SARS transmitted via bronchoscopy in Singapore

CDC hearing anecdotal reports in U.S.

The Centers for Disease Control and Prevention (CDC) is warning that it is receiving anecdotal reports of severe acute respiratory syndrome (SARS) being transmitted to health care workers performing aerosol-generating procedures on patients with SARS.

In addition, a confirmed case of SARS transmission to a health care worker performing a bronchoscopy in Singapore was recently reported at the annual Society for Healthcare Epidemiology of America (SHEA) conference. Paul Tambyah, MBBS, an infectious disease physician at the National University of Singapore, told SHEA attendees that a colleague was under treatment in intensive care after being infected by a SARS patient during a bronchoscopy procedure.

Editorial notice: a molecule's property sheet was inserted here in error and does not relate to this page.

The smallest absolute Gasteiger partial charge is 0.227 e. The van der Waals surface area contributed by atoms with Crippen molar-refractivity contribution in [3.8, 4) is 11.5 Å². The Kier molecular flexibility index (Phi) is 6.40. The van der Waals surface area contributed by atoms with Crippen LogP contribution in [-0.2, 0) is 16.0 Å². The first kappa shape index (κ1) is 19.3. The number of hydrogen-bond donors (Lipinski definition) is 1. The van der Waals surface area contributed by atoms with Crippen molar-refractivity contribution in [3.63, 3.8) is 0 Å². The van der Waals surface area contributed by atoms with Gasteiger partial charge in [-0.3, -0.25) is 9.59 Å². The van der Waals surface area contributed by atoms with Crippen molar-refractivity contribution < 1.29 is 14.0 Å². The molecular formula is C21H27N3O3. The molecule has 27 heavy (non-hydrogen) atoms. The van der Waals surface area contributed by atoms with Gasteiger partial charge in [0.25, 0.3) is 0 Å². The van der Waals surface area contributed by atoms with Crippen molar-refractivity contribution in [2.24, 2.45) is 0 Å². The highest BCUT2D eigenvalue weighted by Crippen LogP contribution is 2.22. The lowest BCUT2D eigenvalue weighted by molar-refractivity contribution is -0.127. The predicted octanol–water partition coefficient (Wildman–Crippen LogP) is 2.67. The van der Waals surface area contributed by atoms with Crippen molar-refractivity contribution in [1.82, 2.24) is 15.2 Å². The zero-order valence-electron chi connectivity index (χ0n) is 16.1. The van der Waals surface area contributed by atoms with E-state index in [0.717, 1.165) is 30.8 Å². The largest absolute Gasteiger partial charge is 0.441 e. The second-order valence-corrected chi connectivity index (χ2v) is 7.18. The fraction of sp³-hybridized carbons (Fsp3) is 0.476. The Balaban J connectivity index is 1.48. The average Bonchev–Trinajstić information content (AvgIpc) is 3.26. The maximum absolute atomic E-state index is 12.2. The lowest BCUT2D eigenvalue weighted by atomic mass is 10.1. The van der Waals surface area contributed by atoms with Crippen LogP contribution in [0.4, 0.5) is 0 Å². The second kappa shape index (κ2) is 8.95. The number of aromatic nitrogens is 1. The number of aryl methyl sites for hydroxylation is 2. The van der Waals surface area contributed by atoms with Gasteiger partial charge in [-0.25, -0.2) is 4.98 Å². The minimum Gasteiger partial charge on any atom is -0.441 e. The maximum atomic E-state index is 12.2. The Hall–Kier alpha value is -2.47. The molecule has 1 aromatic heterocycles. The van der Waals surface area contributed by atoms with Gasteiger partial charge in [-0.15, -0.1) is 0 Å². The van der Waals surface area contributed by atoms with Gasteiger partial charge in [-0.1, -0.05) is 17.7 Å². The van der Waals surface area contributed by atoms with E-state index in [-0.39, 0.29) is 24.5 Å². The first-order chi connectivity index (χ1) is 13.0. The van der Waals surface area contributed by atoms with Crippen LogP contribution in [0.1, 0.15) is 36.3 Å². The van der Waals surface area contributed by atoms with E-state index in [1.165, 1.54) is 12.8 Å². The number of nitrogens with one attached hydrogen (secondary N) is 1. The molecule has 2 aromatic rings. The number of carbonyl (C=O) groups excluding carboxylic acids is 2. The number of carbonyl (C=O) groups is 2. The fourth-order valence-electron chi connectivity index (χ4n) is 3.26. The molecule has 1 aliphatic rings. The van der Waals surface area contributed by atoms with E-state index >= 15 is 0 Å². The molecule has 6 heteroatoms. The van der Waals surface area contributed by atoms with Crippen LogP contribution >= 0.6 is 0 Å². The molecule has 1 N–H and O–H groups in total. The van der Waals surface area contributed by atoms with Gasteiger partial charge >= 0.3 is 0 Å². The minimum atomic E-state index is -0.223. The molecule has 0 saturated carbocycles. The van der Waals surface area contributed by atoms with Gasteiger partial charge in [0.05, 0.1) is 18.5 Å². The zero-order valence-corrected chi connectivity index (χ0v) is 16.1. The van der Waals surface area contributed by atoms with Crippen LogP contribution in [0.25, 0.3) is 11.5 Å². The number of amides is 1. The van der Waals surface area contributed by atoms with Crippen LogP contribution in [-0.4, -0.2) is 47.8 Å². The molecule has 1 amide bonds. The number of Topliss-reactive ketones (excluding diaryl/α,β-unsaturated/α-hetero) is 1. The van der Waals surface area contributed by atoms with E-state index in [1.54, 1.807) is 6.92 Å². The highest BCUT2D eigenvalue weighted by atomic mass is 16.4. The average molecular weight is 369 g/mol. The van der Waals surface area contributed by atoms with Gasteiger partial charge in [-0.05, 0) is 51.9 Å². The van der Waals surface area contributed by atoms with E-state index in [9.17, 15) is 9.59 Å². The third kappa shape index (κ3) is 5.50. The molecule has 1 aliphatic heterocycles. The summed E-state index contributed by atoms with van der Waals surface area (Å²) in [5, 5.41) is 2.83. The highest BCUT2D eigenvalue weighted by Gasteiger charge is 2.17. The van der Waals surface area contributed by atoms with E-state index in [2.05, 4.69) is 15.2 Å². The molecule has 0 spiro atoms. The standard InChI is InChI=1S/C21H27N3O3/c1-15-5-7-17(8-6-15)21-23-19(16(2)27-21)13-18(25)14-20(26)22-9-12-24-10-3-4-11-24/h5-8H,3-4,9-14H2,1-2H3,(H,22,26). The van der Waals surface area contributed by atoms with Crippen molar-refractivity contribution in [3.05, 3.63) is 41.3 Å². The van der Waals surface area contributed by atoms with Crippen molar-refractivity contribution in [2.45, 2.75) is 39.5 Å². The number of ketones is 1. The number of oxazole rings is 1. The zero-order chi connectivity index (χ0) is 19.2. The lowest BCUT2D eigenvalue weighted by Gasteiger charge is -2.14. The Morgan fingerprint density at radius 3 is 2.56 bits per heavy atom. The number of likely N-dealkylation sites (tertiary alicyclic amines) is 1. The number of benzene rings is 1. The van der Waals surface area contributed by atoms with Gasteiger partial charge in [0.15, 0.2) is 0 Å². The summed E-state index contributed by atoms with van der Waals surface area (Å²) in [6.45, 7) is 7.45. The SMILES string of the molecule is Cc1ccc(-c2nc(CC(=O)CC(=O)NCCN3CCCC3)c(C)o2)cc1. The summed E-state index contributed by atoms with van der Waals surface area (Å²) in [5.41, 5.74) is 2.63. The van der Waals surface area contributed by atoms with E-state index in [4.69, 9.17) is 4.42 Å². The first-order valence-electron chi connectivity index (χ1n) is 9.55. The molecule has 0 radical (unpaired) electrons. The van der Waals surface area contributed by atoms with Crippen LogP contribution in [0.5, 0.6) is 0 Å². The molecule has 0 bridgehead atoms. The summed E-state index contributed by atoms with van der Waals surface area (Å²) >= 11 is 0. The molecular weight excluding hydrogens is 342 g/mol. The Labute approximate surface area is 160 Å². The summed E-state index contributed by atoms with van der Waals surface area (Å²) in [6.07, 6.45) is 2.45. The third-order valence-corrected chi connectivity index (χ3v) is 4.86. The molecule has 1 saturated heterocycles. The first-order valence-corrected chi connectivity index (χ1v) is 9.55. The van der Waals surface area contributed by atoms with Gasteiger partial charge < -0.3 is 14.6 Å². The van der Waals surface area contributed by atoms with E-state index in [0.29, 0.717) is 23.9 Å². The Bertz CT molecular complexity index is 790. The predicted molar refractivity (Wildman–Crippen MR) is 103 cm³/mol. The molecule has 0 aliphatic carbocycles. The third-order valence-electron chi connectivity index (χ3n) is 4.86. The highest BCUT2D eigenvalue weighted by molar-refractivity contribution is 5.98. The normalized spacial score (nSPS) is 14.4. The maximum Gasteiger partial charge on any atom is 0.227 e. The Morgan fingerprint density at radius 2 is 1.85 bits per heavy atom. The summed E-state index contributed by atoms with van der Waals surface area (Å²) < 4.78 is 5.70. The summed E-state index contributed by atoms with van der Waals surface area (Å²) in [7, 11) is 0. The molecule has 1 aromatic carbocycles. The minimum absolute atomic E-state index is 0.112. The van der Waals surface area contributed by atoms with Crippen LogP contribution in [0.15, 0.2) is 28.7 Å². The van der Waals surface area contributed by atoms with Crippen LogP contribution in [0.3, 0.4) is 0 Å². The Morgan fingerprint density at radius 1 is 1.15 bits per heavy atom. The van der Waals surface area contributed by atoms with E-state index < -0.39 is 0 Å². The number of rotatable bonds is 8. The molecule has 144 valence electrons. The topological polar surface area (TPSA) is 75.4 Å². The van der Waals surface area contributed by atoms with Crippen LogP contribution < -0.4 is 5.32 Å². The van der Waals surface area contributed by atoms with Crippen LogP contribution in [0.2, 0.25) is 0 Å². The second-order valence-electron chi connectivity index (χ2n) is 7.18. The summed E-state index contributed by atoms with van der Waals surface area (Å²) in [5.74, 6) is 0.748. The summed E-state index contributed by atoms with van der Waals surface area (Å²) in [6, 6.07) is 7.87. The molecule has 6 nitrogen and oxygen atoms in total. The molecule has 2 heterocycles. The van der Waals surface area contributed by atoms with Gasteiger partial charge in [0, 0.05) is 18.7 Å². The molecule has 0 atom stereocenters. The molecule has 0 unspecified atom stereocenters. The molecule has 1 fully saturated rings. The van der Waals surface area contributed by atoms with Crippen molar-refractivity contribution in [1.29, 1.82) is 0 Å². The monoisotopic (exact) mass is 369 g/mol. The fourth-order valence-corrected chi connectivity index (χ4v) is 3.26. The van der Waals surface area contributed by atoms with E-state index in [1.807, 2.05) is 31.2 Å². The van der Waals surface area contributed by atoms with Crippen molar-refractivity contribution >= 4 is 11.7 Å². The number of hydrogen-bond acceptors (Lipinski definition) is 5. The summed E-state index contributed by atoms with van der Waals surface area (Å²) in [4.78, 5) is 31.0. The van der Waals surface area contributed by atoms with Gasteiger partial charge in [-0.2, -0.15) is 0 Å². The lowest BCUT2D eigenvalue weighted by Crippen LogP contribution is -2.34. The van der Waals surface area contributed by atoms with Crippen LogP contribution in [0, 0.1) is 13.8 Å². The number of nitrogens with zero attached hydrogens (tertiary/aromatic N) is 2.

Procedures that induce coughing can increase the likelihood of droplet nuclei being expelled into the air. These potentially aerosol-generating procedures include aerosolized medication treatments (e.g., albuterol), diagnostic sputum induction, bronchoscopy, airway suctioning, and endotracheal intubation. For this reason, health care personnel should ensure that patients have been evaluated for SARS before initiation of aerosol-generating procedures. Evaluation for SARS should be based on the most recent CDC case definition for SARS (www.cdc.gov/ncidod/sars/casedefinition.htm).

Aerosol-inducing procedures should be performed on patients who may have SARS only when such procedures are deemed medically necessary. These procedures should be performed using airborne precautions as previously described for other infectious agents, such as tuberculosis. In summary, health care personnel should apply standard, (e.g., hand hygiene), airborne (e.g., respiratory protective devices with a filter efficiency of greater than or equal to 95%), and contact (e.g., gloves, gown, and eyewear) precautions when aerosol-generating procedures are being performed on patients who may have SARS.